At the top of town, there’s, er, Topping Books, an eccentric but excellently curated bookshop where you’ll easily lose an hour browsing the floor-to-ceiling shelves.

Five minutes away in a corridor between Milsom Street and one of the centre’s car parks is Vintage to Vogue, a vintage clothes emporium with everything from flapper dresses to 1970s shirts. Meanwhile, for local artisan trinkets, antiques and nibbles head to Green Park Station at the bottom of town – the former railway station is bustling every weekend, and the restaurant next door hosts live jazz.

Making a Splash Following the launch of the Caribbean’s first over--the-water villas in Jamaica, Sandals has brought this ground-breaking luxury concept to St Lucia. The results are pretty special…


ome ideas are so good you wonder why no one has had them before. Case in point – until Sandals introduced them to Sandals Royal Caribbean in Jamaica late last year, no one had ever offered Indian Oceanstyle over-the-water accommodation in the Caribbean. But instead of kicking back with a rum punch and toasting their success, the Sandals team immediately set about rolling the concept out on the beautiful island of St Lucia. From May, guests will be able to check into one of nine Over the Water Honeymoon Butler Bungalows at Sandals Grande St. Lucian, with more to follow in 2017 at select Luxury Included® resorts. With a never-beforeseen connection to the Caribbean Sea, not to mention a level of luxury that cements Sandals’



position as the world’s leading all-inclusive resorts, it isn’t hard to see why the over-water suites have been an instant hit. Each over-the-water suite has its own distinctive design, inspired by the Feng Shui elements of wood, water, fire, earth and metal. Paired with the shimmering natural beauty of the ocean – visible at all times from your sundrenched deck hammock or through the glass panels in the floor of your suite – the result is a serene, stunning and indulgent setting. Of course, a teak king-sized bed, Egyptian cotton linens and your own private infinity pool don’t hurt… Each villa or bungalow is purpose built for you to get away from it all, though you’ll have a 24/7 butler – trained by the Guild of Professional Butlers – on hand to attend to your every need.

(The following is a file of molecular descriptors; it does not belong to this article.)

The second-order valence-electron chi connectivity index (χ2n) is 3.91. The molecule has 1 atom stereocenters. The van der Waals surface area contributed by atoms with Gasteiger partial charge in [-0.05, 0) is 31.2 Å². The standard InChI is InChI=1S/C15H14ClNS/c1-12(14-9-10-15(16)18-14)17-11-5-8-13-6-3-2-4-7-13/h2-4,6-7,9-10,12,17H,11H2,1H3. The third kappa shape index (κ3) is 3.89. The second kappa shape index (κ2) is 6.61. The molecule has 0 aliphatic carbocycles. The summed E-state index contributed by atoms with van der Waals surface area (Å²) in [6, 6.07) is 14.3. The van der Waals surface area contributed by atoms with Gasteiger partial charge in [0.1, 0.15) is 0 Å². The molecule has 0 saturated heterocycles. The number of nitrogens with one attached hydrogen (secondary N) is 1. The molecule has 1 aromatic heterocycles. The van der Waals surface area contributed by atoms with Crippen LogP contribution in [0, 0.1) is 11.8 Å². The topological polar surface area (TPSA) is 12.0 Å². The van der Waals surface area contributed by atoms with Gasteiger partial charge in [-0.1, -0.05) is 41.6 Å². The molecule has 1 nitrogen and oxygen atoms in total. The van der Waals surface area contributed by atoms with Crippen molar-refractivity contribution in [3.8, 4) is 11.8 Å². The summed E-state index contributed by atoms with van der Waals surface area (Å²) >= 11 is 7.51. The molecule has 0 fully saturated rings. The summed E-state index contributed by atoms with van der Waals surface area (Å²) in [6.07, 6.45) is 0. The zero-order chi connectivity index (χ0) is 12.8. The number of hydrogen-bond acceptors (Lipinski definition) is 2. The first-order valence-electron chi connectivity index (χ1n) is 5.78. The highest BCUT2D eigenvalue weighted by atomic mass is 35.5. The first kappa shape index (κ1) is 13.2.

OVER-WATER LOVE: (clockwise from main) Your own private infinity pool; expect sea views inside and out; reach the resort by pontoon or water taxi; take a relaxing bath with the ocean just metres away

Whether you want dinner in your private sanctuary or fancy a private sunset yoga class, they’ll be able to make it happen. In fact, guests at Sandals’ over-the-water villas have access to a raft of exclusive services and amenities that take the Luxury Included® concept to an whole new level. You’ll be greeted at the airport, whisked to your resort by luxury transfer, and arrive at your room to find a welcome gift waiting. Though we’d understand if you wanted to hide away in your suite for the entirety of your break, on land (reachable by a wooden pontoon or water taxi) you’ll find all the luxury amenities you’d expect from a Sandals Luxury Included® holiday, not least a wealth of restaurants offering everything from elegant fine dining to casual shacks on the beach serving authentic Caribbean food. Alongside that, expect unlimited watersports, nightly entertainment, state-of-the-art fitness centres and unlimited scuba diving for PADI-certified divers. For an optional indulgent treat, head to the Red Lane® Spa for amazing botanical-inspired treatments that will leave you glowing. At the heart of your dream Caribbean break, though, will be your very own over-the-water suite – where natural Caribbean beauty and Sandals luxury combine like never before. ◆ For more information, or to book, go to;